SANFORD, Fla. -- Wildlife experts in Central Florida are tracking creatures who don’t exactly leave a foot print -- the eastern indigo snake.
- Experts breeding, tracking eastern indigo snakes
- Officials say they're seeing fewer and fewer of them
- They're telling residents not to kill them
“These guys (eastern indigo snakes) live in Florida and now need our help,” said Central Florida Zoo Public Relations Specialist Stephanie Kettle.
That’s why Sanford’s Central Florida Zoo teamed up with a half dozen other conservation organizations throughout the state -- including The Nature Conservancy, Auburn University and the Florida Fish and Wildlife Conservation Commission -- to breed 20 Eastern Indigo snakes to study and track as they were released in the Apalachicola Bluffs and Ravines Preserve.
“They want the same habitat that we want, and building and construction has led to the degradation in their habitats,” Kettle explained.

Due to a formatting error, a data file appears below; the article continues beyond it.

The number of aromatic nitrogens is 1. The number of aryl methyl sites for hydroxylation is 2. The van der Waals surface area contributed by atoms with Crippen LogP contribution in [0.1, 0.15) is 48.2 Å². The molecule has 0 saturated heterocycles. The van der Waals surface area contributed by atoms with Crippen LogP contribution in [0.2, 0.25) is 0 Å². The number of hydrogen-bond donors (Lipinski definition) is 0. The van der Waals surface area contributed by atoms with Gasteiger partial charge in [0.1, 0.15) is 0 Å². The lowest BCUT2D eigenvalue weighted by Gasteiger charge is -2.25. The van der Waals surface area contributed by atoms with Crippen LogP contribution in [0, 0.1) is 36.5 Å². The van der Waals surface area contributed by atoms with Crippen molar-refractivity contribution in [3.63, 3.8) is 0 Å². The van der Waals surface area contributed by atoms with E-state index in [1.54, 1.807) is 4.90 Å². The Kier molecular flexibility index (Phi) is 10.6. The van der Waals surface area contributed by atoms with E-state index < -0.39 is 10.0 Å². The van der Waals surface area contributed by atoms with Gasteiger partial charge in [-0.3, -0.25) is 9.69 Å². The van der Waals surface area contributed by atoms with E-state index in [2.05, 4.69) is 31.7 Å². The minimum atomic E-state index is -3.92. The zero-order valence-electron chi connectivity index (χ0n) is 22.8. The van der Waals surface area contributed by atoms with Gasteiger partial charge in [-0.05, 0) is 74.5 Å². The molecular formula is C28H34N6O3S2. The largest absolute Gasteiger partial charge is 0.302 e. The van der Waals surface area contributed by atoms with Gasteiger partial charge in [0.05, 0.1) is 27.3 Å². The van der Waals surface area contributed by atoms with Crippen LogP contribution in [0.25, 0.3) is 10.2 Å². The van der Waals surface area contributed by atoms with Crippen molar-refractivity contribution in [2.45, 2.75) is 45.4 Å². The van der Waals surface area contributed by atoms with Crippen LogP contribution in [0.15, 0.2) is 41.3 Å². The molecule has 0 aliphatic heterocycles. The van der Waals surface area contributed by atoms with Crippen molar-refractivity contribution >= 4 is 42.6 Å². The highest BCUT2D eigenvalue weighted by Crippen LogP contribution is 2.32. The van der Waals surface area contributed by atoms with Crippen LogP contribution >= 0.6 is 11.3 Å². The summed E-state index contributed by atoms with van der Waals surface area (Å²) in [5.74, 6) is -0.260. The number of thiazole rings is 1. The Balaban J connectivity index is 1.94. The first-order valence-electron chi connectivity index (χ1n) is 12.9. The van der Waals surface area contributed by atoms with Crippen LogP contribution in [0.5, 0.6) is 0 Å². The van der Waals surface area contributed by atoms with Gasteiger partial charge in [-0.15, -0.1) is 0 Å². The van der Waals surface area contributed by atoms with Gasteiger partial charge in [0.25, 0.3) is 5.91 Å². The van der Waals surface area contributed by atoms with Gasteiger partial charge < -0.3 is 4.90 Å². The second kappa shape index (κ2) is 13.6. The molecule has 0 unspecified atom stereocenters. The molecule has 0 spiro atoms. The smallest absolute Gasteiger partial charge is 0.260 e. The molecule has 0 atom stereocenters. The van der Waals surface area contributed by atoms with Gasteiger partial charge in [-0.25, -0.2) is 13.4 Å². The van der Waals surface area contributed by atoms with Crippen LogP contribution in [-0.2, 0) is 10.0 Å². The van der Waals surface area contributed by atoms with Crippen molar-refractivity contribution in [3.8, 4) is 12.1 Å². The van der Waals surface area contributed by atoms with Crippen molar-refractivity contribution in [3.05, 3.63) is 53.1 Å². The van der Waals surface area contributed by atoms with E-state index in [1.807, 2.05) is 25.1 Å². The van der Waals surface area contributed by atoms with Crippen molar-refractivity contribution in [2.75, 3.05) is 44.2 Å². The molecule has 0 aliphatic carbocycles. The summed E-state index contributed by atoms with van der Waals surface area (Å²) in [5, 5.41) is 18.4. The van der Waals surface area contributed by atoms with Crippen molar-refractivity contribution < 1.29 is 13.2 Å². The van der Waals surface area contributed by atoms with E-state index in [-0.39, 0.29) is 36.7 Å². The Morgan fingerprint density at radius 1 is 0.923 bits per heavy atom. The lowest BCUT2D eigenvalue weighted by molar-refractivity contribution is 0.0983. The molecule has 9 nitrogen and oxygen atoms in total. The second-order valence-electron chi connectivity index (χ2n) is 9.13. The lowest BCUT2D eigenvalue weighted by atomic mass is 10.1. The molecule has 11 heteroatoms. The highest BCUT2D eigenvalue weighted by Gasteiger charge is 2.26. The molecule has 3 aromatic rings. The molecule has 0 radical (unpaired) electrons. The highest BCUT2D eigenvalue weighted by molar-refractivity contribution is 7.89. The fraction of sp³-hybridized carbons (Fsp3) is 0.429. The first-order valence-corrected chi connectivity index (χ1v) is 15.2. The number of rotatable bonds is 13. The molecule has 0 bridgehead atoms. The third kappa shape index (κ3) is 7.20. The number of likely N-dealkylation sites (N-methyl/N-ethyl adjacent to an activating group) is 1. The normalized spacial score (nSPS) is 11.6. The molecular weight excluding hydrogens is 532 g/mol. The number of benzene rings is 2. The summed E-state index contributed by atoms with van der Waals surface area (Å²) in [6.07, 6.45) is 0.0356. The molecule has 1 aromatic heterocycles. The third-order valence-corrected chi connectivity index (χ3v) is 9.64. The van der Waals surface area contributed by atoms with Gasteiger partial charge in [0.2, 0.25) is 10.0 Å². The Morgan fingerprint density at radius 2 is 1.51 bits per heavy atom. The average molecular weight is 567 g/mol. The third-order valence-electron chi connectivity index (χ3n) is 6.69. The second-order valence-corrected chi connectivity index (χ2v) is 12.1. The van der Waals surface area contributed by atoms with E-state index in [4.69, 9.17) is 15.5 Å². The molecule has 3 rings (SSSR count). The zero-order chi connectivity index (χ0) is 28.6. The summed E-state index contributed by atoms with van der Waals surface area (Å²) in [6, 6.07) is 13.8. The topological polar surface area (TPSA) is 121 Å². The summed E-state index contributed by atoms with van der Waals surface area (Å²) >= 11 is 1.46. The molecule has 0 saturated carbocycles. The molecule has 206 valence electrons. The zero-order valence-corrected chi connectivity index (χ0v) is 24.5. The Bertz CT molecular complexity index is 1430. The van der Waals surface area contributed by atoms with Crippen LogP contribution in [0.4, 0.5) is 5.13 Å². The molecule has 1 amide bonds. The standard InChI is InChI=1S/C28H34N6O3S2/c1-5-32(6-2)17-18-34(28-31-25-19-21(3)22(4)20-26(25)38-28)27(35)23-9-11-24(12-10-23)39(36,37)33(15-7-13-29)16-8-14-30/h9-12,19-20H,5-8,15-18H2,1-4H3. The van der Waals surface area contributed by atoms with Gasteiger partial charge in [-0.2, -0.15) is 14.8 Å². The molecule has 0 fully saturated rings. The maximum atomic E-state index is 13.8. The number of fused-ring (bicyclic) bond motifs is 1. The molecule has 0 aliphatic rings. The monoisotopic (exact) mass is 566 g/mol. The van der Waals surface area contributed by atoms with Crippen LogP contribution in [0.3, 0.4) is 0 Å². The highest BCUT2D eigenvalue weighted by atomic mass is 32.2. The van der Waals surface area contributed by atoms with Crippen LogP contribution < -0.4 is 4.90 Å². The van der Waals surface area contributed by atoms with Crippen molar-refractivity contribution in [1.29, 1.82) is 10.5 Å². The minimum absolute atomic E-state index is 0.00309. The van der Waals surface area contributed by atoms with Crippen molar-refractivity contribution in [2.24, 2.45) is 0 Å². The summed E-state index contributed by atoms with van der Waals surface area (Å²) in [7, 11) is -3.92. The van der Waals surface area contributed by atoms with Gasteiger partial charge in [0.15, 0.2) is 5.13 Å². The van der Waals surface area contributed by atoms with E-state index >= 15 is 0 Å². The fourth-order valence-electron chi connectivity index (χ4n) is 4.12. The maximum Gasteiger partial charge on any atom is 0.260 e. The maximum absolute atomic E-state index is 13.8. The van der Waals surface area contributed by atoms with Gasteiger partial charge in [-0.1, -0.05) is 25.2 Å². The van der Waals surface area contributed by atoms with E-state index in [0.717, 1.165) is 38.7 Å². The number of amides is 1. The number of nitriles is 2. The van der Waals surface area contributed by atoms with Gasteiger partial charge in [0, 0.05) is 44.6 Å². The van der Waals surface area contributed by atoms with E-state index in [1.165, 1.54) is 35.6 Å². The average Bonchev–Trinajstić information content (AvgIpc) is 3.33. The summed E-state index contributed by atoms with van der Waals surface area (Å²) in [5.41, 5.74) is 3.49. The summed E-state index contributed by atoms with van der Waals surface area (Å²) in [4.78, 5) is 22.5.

Over the years, fewer and fewer of them have been spotted throughout their native areas in Florida, including Central Florida, because of loss of habitat.
Humans are either intentionally or unintentionally killing the indigo snakes.
Although the snakes do bite, they are not venomous, and eastern indigo snakes actually eat venomous, potentially dangerous snakes like rattle snakes.
“If you keep them around, the venomous snakes are so much less likely to show up,” Kettle said.
During the hot summer days, you actually may see more eastern indigo snake out and about in your yard because they are seeking shade. The important thing to know is that they are actually good for your yard, and killing one of them could come with a costly consequence.
Anyone caught illegally interfering with one of these protected animals can face up to $50,000 fine from the FWC.
To continue contributing to their populations the organizations plan on releasing more eastern indigo snakes into the same area in Central Florida during Summer 2019.